Representing Mental Health in Cultural Institutions
written by Magdalena Cupo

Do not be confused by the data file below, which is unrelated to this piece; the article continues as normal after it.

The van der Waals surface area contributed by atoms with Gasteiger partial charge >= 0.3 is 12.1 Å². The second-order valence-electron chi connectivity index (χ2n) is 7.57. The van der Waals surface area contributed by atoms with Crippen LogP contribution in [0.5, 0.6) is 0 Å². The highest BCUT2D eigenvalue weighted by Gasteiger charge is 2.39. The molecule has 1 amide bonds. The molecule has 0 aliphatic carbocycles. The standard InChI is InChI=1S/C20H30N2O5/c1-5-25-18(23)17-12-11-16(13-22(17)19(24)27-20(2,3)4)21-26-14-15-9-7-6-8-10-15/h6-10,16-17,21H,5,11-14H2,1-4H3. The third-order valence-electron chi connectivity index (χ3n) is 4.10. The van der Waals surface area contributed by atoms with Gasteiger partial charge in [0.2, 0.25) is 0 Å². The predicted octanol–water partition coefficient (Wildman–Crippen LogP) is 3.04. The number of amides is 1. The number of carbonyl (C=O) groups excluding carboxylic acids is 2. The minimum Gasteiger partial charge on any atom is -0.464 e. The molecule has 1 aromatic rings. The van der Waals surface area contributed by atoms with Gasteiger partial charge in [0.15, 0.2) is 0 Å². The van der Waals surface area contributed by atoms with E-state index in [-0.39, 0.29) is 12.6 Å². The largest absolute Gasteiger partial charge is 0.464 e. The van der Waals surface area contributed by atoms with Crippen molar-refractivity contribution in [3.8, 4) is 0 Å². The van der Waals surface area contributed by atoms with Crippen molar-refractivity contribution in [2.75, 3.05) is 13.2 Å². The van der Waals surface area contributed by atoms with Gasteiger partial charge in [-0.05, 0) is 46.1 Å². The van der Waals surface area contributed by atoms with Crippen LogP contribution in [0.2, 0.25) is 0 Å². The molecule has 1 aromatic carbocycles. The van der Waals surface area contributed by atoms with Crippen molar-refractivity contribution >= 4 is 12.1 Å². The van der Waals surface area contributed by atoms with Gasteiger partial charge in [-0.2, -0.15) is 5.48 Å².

The vision for this project came out of a desire to foster meaningful interactions between cultural institutions and discourse surrounding mental health. In the case of the museum that we worked with the connection was innate as Bethlem Museum of the Mind is housed in the building that was the oldest hospital dedicated to mental illness. Their collection and archives catalysed our project providing a focal point on which to develop our ideas. The series of thirty-five lithographs that we were kindly given access to become a touchstone that allowed us to seek out ways of curation that would develop conversations and thought around issues and topics relating to mental health. But why is it important to present the histories surrounding mental health? There are three primary reasons that we identify why it is crucial that we investigate and present the histories of mental health in the present. First, the issue of ‘otherness’. To be othered is to take the fact that someone is not the same as you and to use that as a weapon against them, and this usually has sociocultural implications. As such much of the history of mental health is represented by the societal and cultural stigmas surrounding mental illness as a form of difference. So, what part do our cultural institutions play in this? Well, as places that enshrine our collective beliefs about the past, cultural institutions hold the power to confront the issue of otherness in history. Confront being the important word here as we need to not only acknowledge the ways in which otherness is encapsulated by the artifacts in our collections but also seek to challenge it through the curation choices made in its presentation. This is something we are seeking to accomplish in our presentation of the lithograph series as well. We not only acknowledge that these images initially represented an othering of people with experience of mental illness, but also employ our curation to seek to rectify this, transforming these images from a point of difference to a place of contact between those of the past and present. We do this through a careful and person first approach in every aspect of our decision making. This is why we rewrote the descriptions for every one of the portraits in our collection. We did not want to rely on the othering and alienating original descriptions from the 19th century that reduced individuals to a perceived ‘disease’. We sought to reframe the images in a way that brings them close to the individuals viewing them rather than creating distance through a foregrounding of difference. Secondly, it is crucial that we give representation to individuals of the past. Stigma has confined those with mental illness to the shadows and while society has sought to hide those who experience life differently it is time to tell their stories and bring their experiences into the public consciousness. This is where cultural institutions come in. Those in the GLAM community (Galleries, Libraries, Archives, and Museums) hold many artifacts that illuminate the lives of those who lived with mental ill health and as such have the power to provide these individuals of the past with recognition in the present. This is our aim in the gallery space we have created to facilitate recognition and an honoring of past individuals and their experiences. Finally, exhibits similar to ours hold the potential to spark discussions around mental health in the present and foster empathy in contemporary society. This is accomplished through exhibits providing the opportunity for individuals to practice care for people of the past. This action of practicing care is a way to bring about a kinder more empathetic society. The potential for creating new thinking patterns can be produced through preparing oneself to show care and empathy in the space of our cultural institutions. Through practicing care for individuals who lived before us, showing concern for them, and empathising with their lived experiences we are creating an emotional availability that can be employed to care for those we meet in life who experience mental ill health. As such cultural institutions hold the possibility to aid in the reshaping of society into a more empathetic and caring culture.